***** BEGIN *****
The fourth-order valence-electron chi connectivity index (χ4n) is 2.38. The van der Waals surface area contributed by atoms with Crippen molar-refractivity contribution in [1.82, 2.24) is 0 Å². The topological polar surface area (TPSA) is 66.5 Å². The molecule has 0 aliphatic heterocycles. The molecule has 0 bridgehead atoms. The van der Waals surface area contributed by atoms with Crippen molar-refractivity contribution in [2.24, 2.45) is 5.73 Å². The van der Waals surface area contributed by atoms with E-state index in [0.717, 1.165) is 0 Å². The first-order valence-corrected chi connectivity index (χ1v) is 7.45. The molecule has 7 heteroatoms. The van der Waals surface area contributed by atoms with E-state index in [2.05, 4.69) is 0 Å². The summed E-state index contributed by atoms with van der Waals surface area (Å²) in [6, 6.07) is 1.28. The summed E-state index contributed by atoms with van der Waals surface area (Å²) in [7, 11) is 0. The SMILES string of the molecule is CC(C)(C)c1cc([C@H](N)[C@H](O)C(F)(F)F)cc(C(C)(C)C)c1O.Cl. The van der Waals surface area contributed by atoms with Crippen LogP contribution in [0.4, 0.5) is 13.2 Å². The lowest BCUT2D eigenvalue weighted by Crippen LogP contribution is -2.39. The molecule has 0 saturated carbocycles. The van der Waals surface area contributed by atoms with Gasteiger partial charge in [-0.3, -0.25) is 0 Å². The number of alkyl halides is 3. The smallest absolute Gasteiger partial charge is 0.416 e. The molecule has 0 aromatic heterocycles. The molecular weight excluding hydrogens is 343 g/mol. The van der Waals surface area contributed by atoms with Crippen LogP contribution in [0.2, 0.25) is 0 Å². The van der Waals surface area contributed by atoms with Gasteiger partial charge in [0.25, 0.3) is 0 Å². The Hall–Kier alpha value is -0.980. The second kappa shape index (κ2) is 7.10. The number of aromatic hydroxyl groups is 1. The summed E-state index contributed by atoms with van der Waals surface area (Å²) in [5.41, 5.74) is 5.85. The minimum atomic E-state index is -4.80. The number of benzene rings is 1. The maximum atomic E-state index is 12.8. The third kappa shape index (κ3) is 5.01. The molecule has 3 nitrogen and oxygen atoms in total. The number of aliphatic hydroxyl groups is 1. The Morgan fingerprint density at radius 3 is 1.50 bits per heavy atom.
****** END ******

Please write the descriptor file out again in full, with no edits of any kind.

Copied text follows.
The fourth-order valence-electron chi connectivity index (χ4n) is 2.38. The van der Waals surface area contributed by atoms with Crippen molar-refractivity contribution in [1.82, 2.24) is 0 Å². The topological polar surface area (TPSA) is 66.5 Å². The molecule has 0 aliphatic heterocycles. The molecule has 0 bridgehead atoms. The van der Waals surface area contributed by atoms with Crippen molar-refractivity contribution in [2.24, 2.45) is 5.73 Å². The van der Waals surface area contributed by atoms with E-state index in [0.717, 1.165) is 0 Å². The first-order valence-corrected chi connectivity index (χ1v) is 7.45. The molecule has 7 heteroatoms. The van der Waals surface area contributed by atoms with E-state index in [2.05, 4.69) is 0 Å². The summed E-state index contributed by atoms with van der Waals surface area (Å²) in [6, 6.07) is 1.28. The summed E-state index contributed by atoms with van der Waals surface area (Å²) in [7, 11) is 0. The SMILES string of the molecule is CC(C)(C)c1cc([C@H](N)[C@H](O)C(F)(F)F)cc(C(C)(C)C)c1O.Cl. The van der Waals surface area contributed by atoms with Crippen LogP contribution in [0.4, 0.5) is 13.2 Å². The lowest BCUT2D eigenvalue weighted by Crippen LogP contribution is -2.39. The molecule has 0 saturated carbocycles. The van der Waals surface area contributed by atoms with Gasteiger partial charge in [-0.3, -0.25) is 0 Å². The number of alkyl halides is 3. The smallest absolute Gasteiger partial charge is 0.416 e. The molecule has 0 aromatic heterocycles. The molecular weight excluding hydrogens is 343 g/mol. The van der Waals surface area contributed by atoms with Crippen LogP contribution in [0.2, 0.25) is 0 Å². The van der Waals surface area contributed by atoms with Gasteiger partial charge in [0.25, 0.3) is 0 Å². The Hall–Kier alpha value is -0.980. The second kappa shape index (κ2) is 7.10. The number of aromatic hydroxyl groups is 1. The summed E-state index contributed by atoms with van der Waals surface area (Å²) in [5.41, 5.74) is 5.85. The minimum atomic E-state index is -4.80. The number of benzene rings is 1. The maximum atomic E-state index is 12.8. The third kappa shape index (κ3) is 5.01. The molecule has 3 nitrogen and oxygen atoms in total. The number of aliphatic hydroxyl groups is 1. The Morgan fingerprint density at radius 3 is 1.50 bits per heavy atom.